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Cornwall's own Highland Clearances
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Scottish Republican

Joined: 11 Apr 2007
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PostPosted: Mon Sep 24, 2007 7:39 pm    Post subject: Cornwall's own Highland Clearances Reply with quote

In 1834, Augustus Smith acquired the lease on the Isles of Scilly from the Duchy of Cornwall for 20,000, and set about changing the islanders' way of life, expelling those who could not find a job locally and evicting some of the inhabitants of smaller islands, in a manner similar to that practiced in Scotland. In 1855, he expelled the ten inhabitants of Samson, in order to turn the island into a deer park. (The deer did not like the habitat, and escaped.)

Smith created the quasi-aristocratic title Lord Proprietor for himself, and, many of his actions were unpopular. However, it can be said that not all his actions were detrimental to the inhabitants, for example, besides building a new quay at Hugh Town on St. Mary's, he sowed gorse and trees to provide shelter for the agricultural land. He built schools on the well-inhabited islands.

You know in Scotland, we tend to consider these kinds of landlords monsters, and remember them for their cruelty and evictions. The Highland Clearances' wounds are still unhealed today, whether in Scotland, Canada etc. Not only this, but this supposed "philanthropist" as he dubbed himself, created his own title, and expelled unemployed people.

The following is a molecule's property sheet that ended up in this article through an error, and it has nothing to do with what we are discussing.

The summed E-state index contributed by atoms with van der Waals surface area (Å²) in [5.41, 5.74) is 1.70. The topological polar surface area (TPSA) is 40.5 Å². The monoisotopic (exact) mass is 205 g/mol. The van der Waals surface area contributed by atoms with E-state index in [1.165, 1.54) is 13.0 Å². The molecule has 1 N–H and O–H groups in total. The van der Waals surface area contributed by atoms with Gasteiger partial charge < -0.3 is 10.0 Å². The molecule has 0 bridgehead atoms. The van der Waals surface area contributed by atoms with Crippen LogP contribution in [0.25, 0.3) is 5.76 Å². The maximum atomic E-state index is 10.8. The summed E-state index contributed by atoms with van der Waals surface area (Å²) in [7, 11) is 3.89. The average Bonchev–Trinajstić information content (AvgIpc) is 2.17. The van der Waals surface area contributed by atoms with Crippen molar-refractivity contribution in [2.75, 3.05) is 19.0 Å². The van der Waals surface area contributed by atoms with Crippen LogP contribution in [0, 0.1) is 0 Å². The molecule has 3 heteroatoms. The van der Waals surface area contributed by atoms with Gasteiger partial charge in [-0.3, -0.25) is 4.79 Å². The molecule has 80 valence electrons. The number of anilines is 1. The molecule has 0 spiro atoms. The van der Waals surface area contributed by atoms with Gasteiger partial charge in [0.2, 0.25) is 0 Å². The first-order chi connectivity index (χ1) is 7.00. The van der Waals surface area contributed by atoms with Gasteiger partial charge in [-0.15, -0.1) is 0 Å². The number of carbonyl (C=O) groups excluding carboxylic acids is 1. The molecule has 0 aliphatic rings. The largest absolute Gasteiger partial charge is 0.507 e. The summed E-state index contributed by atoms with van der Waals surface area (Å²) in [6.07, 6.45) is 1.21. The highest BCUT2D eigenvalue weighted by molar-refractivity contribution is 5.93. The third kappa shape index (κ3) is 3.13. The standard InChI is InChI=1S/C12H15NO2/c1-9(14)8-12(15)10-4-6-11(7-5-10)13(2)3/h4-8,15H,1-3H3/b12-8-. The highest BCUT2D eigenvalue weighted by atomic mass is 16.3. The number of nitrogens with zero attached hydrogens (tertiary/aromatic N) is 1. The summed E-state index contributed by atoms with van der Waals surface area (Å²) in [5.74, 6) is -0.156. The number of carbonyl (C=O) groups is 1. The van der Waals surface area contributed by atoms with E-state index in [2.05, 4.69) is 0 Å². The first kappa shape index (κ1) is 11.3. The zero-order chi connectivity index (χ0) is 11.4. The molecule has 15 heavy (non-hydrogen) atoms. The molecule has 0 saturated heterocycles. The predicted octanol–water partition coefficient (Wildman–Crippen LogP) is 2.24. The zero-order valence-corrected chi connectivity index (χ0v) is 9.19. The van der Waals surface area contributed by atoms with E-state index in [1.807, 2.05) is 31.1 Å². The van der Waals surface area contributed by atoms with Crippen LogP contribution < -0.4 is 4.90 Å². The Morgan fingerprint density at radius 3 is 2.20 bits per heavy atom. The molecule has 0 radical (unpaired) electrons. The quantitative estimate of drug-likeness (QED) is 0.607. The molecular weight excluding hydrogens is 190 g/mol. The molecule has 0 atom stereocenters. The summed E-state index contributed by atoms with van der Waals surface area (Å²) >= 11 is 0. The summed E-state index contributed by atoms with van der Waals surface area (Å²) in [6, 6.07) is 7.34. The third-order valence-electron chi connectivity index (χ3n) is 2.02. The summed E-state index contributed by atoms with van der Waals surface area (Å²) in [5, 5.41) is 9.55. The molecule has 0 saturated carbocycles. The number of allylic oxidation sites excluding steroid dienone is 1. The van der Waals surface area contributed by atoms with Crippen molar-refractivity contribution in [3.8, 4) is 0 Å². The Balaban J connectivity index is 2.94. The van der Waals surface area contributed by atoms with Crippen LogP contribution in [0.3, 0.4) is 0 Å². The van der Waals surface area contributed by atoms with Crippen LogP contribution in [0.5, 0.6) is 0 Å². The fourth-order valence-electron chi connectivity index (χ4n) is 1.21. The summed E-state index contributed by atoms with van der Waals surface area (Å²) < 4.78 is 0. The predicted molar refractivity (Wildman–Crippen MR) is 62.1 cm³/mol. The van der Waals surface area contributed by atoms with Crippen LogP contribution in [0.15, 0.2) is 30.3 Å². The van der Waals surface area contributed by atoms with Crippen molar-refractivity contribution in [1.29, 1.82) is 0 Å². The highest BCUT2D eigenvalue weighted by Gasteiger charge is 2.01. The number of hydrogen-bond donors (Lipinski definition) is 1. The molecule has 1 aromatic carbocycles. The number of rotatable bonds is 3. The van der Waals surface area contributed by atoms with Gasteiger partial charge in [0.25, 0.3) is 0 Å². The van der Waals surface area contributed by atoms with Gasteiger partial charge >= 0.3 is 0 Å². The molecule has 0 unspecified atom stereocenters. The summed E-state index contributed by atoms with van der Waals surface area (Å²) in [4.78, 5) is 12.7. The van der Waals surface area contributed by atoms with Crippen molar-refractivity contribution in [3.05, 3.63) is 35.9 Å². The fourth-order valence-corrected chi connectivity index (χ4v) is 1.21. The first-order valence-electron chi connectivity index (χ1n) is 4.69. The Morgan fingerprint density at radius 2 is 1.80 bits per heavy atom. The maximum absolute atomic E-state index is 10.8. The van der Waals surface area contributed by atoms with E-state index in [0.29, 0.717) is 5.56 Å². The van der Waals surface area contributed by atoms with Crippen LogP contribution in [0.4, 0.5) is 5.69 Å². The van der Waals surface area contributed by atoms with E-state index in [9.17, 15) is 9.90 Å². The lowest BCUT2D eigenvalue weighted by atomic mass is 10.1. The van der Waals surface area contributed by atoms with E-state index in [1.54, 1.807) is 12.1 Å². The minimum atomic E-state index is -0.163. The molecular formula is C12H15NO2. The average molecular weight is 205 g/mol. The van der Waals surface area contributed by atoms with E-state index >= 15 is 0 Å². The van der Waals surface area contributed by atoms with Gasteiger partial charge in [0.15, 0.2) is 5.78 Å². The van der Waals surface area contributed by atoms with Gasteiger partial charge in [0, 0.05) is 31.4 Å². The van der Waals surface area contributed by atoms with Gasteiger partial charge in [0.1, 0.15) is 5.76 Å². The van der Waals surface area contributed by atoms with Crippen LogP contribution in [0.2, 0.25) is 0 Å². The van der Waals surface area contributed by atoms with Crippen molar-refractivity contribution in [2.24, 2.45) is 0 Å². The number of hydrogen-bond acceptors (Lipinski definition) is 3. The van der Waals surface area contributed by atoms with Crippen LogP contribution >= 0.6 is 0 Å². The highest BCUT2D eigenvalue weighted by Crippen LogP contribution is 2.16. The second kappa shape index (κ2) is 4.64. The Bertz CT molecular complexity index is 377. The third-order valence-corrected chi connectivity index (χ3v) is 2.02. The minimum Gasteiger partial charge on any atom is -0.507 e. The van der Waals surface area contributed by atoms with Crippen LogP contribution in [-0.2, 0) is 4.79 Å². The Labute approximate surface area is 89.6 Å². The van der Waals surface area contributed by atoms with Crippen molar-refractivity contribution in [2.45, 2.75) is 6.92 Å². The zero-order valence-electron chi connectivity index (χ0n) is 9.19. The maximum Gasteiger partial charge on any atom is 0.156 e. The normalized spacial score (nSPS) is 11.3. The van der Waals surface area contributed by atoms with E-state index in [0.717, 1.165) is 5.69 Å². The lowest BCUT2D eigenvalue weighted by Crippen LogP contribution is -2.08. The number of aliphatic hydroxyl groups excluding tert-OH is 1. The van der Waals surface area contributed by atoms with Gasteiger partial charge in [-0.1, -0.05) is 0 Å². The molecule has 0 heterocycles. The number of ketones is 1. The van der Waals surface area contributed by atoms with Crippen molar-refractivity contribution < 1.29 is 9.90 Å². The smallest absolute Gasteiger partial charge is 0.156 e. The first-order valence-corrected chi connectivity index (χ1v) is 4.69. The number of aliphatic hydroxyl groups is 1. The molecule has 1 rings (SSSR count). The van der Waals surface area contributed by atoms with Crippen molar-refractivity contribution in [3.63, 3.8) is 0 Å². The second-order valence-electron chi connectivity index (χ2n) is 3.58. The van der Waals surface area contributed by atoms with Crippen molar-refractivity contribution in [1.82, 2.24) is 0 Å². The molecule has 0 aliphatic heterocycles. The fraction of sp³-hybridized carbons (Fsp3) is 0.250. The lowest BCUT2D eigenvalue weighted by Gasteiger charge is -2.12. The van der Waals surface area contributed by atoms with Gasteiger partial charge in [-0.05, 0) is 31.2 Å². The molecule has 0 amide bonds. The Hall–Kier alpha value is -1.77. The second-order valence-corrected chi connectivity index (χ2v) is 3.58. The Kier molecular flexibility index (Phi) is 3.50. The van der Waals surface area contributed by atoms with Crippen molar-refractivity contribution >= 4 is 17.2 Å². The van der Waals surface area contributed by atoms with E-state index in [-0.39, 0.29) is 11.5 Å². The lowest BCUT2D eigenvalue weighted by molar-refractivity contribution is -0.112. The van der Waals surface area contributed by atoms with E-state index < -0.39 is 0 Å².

If he had done this in Ireland, he would have probably ended up shot.

Scottish not "British"
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 An Gof and Flamank were executed on 27th June 1497 and suffered the traitor's fate of being hanged, drawn and quartered at Tyburn. Audley was beheaded on the 28th June at Tower Hill. Their heads were displayed on pike-staffs ("gibbeted") on London Bridge. An Gof is recorded to have said before his execution that he should have "a name perpetual and a fame permanent and immortal". Thomas Flamank was quoted as saying "Speak the truth and only then can you be free of your chains".  

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